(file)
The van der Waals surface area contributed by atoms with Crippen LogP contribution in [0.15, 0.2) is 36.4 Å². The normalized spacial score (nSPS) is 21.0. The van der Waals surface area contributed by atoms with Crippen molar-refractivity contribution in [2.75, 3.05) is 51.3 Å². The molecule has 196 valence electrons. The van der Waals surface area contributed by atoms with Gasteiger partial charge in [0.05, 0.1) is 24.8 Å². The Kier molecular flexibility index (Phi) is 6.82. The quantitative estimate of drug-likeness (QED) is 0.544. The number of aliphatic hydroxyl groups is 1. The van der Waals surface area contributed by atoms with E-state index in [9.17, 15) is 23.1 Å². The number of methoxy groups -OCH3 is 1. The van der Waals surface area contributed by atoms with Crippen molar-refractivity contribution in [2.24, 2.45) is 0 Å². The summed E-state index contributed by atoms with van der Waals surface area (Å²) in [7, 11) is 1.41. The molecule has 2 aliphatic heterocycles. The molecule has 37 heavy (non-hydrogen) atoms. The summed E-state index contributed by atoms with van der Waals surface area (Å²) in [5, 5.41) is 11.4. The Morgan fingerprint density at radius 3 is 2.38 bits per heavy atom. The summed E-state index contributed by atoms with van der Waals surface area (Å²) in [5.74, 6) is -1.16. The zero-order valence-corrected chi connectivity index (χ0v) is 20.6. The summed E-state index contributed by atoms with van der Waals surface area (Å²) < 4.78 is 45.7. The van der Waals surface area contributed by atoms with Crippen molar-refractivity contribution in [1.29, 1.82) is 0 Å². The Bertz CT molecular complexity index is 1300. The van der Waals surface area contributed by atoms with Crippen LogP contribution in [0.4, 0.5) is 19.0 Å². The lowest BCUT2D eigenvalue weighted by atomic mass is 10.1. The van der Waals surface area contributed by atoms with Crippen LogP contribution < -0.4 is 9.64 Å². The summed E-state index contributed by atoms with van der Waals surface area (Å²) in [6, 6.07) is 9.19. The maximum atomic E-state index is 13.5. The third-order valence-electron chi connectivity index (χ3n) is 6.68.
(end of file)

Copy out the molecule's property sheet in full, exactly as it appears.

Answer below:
The van der Waals surface area contributed by atoms with Crippen LogP contribution in [0.15, 0.2) is 36.4 Å². The normalized spacial score (nSPS) is 21.0. The van der Waals surface area contributed by atoms with Crippen molar-refractivity contribution in [2.75, 3.05) is 51.3 Å². The molecule has 196 valence electrons. The van der Waals surface area contributed by atoms with Gasteiger partial charge in [0.05, 0.1) is 24.8 Å². The Kier molecular flexibility index (Phi) is 6.82. The quantitative estimate of drug-likeness (QED) is 0.544. The number of aliphatic hydroxyl groups is 1. The van der Waals surface area contributed by atoms with E-state index in [9.17, 15) is 23.1 Å². The number of methoxy groups -OCH3 is 1. The van der Waals surface area contributed by atoms with Crippen molar-refractivity contribution in [2.24, 2.45) is 0 Å². The summed E-state index contributed by atoms with van der Waals surface area (Å²) in [7, 11) is 1.41. The molecule has 2 aliphatic heterocycles. The molecule has 37 heavy (non-hydrogen) atoms. The summed E-state index contributed by atoms with van der Waals surface area (Å²) in [5, 5.41) is 11.4. The Morgan fingerprint density at radius 3 is 2.38 bits per heavy atom. The summed E-state index contributed by atoms with van der Waals surface area (Å²) in [5.74, 6) is -1.16. The zero-order valence-corrected chi connectivity index (χ0v) is 20.6. The summed E-state index contributed by atoms with van der Waals surface area (Å²) < 4.78 is 45.7. The van der Waals surface area contributed by atoms with Crippen molar-refractivity contribution in [1.29, 1.82) is 0 Å². The Bertz CT molecular complexity index is 1300. The van der Waals surface area contributed by atoms with Crippen LogP contribution in [0.4, 0.5) is 19.0 Å². The lowest BCUT2D eigenvalue weighted by atomic mass is 10.1. The van der Waals surface area contributed by atoms with Crippen LogP contribution < -0.4 is 9.64 Å². The summed E-state index contributed by atoms with van der Waals surface area (Å²) in [6, 6.07) is 9.19. The maximum atomic E-state index is 13.5. The third-order valence-electron chi connectivity index (χ3n) is 6.68.